If your business has more than one location but is in a similarly grouped metro area or region, you could still employ the above-mentioned URL scheme. That said, it’s best to use a URL structure that identifies the difference when you have locations in two separately identifiable towns or cities.
If your business has a more significant number of locations spread out across various regions, cities, towns, states or provinces, your ideal location page URL structure will look something like this:
If your business has locations in more than one country, you’re best off categorizing at one level higher:
13. Header Tags Still Important
Ensure that you’re properly using your H1 and subsequent H2, H3, etc. tags on your location page. This means that your H1 tag should include at least one geo-modifier.
14. Schema Markup
So what exactly is Schema Markup? Think of it as merely a way to “markup” or “tag” your website content with specific standardized information to help search engines properly categorize your page or business. Increasingly Google and other search engines rely on properly implemented schema markup on websites to help with their ranking and categorization algorithms. Regarding SEO, schema markup is a relatively straightforward way of getting a leg up on your competitors who are not using it. I won’t delve into the implementation details here as there are several ways of accomplishing proper schema markup on your website, but suffice it to say that numerous excellent guides are available on how to do it.
15. Embed Google Reviews or Testimonials
What’s one way of providing additional value to your potential customer while simultaneously enticing them into a conversion action? Provide actual social proof. It can be accomplished by embedding some portion of your Google MyBusiness reviews or compiling some of your most glowing reviews about that specific location from various review platforms and adding them to your location page. Many of these reviews will often mention some of your staff by name, and if your customer sees the same team member during their visit, it will further promote a connection and sense of trust.
16. Link to Your Other Locations
Depending on the total # of locations, you may want to link to your other locations from each location page. This may be accomplished using a more prominent call to action or merely providing an easy way to show your different locations and link to them utilizing an embedded map or handy navigational links.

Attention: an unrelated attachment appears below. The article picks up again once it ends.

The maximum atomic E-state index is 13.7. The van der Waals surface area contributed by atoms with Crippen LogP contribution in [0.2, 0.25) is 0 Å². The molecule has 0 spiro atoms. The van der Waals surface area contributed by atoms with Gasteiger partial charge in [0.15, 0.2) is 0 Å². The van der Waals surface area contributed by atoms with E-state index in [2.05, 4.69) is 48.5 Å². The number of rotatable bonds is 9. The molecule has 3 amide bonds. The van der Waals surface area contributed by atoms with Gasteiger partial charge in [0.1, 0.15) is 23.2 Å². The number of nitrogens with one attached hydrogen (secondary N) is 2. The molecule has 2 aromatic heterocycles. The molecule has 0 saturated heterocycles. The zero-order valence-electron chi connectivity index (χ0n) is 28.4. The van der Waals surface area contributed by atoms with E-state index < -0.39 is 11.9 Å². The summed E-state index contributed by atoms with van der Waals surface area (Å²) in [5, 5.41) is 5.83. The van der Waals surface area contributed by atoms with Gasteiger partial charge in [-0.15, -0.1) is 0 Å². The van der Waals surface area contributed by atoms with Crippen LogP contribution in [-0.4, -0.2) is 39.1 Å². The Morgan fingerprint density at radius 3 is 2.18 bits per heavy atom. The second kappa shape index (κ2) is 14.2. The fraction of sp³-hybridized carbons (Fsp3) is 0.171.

17. Link to Your Location Pages Internally and Externally
If your location pages are not linked to from your main navigation, make sure that you’re linking to them internally from other parts of your website or pages in some other meaningful way. Additionally, when building external links, don’t neglect to build some to your specific location pages.
18. Location-Specific Copy
Every one of your locations is different in some way. So give the copy describing each place the differentiating text it deserves. Here are some more ideas on how you can differentiate each location’s copy:
- How long has that location been open?
- Fun facts about that location
- Involvement in the local community
- How do customers use your products or services in the local area?
- Mention non-competing businesses near you that you are friendly with
19. Media Coverage
Has your location been mentioned in the media or received any positive press or awards? You can easily add award badges or those mentions on any given location page and link out to those mentions.
20. Don’t Forget About Page Speed
As mentioned at the start of this article, depending on your business’s location setup, you won’t be implementing all of these best practices. But if you do wind up implementing the lion’s share of them, don’t forget the importance of page speed and its role. Slow-loading pages, particularly mobile ones, can negatively affect a page’s SEO rankings. Google is notorious for crushing the ranks of slow-loading pages.
Need help designing and developing your location and contact us pages for optimal SEO performance? Get in touch with LRO Solutions today.